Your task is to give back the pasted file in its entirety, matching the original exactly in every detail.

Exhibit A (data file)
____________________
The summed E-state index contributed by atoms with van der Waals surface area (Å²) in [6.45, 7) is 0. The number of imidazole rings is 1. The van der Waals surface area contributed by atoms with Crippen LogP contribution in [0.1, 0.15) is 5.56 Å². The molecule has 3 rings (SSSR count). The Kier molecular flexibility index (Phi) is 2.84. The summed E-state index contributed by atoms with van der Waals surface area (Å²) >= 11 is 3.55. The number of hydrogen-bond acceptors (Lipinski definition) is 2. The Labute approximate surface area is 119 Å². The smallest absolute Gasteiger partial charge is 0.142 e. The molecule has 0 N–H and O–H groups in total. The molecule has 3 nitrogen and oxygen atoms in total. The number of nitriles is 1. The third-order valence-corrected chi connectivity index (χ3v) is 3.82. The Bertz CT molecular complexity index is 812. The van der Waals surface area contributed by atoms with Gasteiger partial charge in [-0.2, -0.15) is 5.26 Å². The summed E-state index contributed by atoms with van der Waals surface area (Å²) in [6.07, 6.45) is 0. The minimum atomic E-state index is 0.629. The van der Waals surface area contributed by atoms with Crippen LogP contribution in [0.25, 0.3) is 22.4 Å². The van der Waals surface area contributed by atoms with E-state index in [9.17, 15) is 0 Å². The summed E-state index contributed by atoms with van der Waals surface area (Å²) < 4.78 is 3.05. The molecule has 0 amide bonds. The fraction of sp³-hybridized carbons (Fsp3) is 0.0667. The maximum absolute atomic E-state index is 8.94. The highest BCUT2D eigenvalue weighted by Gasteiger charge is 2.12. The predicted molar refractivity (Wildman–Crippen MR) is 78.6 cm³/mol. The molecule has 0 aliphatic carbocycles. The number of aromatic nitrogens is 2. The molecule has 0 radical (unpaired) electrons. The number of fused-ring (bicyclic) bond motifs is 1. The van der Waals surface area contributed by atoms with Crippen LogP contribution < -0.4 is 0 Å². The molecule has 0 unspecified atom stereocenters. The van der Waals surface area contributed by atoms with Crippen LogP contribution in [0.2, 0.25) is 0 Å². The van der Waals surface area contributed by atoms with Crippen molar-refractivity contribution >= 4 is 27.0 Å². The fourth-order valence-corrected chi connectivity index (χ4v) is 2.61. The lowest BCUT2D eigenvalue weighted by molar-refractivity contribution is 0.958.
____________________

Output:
The summed E-state index contributed by atoms with van der Waals surface area (Å²) in [6.45, 7) is 0. The number of imidazole rings is 1. The van der Waals surface area contributed by atoms with Crippen LogP contribution in [0.1, 0.15) is 5.56 Å². The molecule has 3 rings (SSSR count). The Kier molecular flexibility index (Phi) is 2.84. The summed E-state index contributed by atoms with van der Waals surface area (Å²) >= 11 is 3.55. The number of hydrogen-bond acceptors (Lipinski definition) is 2. The Labute approximate surface area is 119 Å². The smallest absolute Gasteiger partial charge is 0.142 e. The molecule has 0 N–H and O–H groups in total. The molecule has 3 nitrogen and oxygen atoms in total. The number of nitriles is 1. The third-order valence-corrected chi connectivity index (χ3v) is 3.82. The Bertz CT molecular complexity index is 812. The van der Waals surface area contributed by atoms with Gasteiger partial charge in [-0.2, -0.15) is 5.26 Å². The summed E-state index contributed by atoms with van der Waals surface area (Å²) in [6.07, 6.45) is 0. The minimum atomic E-state index is 0.629. The van der Waals surface area contributed by atoms with Crippen LogP contribution in [0.25, 0.3) is 22.4 Å². The van der Waals surface area contributed by atoms with E-state index in [9.17, 15) is 0 Å². The summed E-state index contributed by atoms with van der Waals surface area (Å²) < 4.78 is 3.05. The molecule has 0 amide bonds. The fraction of sp³-hybridized carbons (Fsp3) is 0.0667. The maximum absolute atomic E-state index is 8.94. The highest BCUT2D eigenvalue weighted by Gasteiger charge is 2.12. The predicted molar refractivity (Wildman–Crippen MR) is 78.6 cm³/mol. The molecule has 0 aliphatic carbocycles. The number of aromatic nitrogens is 2. The molecule has 0 radical (unpaired) electrons. The number of fused-ring (bicyclic) bond motifs is 1. The van der Waals surface area contributed by atoms with Crippen LogP contribution < -0.4 is 0 Å². The molecule has 0 unspecified atom stereocenters. The van der Waals surface area contributed by atoms with Crippen LogP contribution in [0.2, 0.25) is 0 Å². The van der Waals surface area contributed by atoms with Crippen molar-refractivity contribution >= 4 is 27.0 Å². The fourth-order valence-corrected chi connectivity index (χ4v) is 2.61. The lowest BCUT2D eigenvalue weighted by molar-refractivity contribution is 0.958.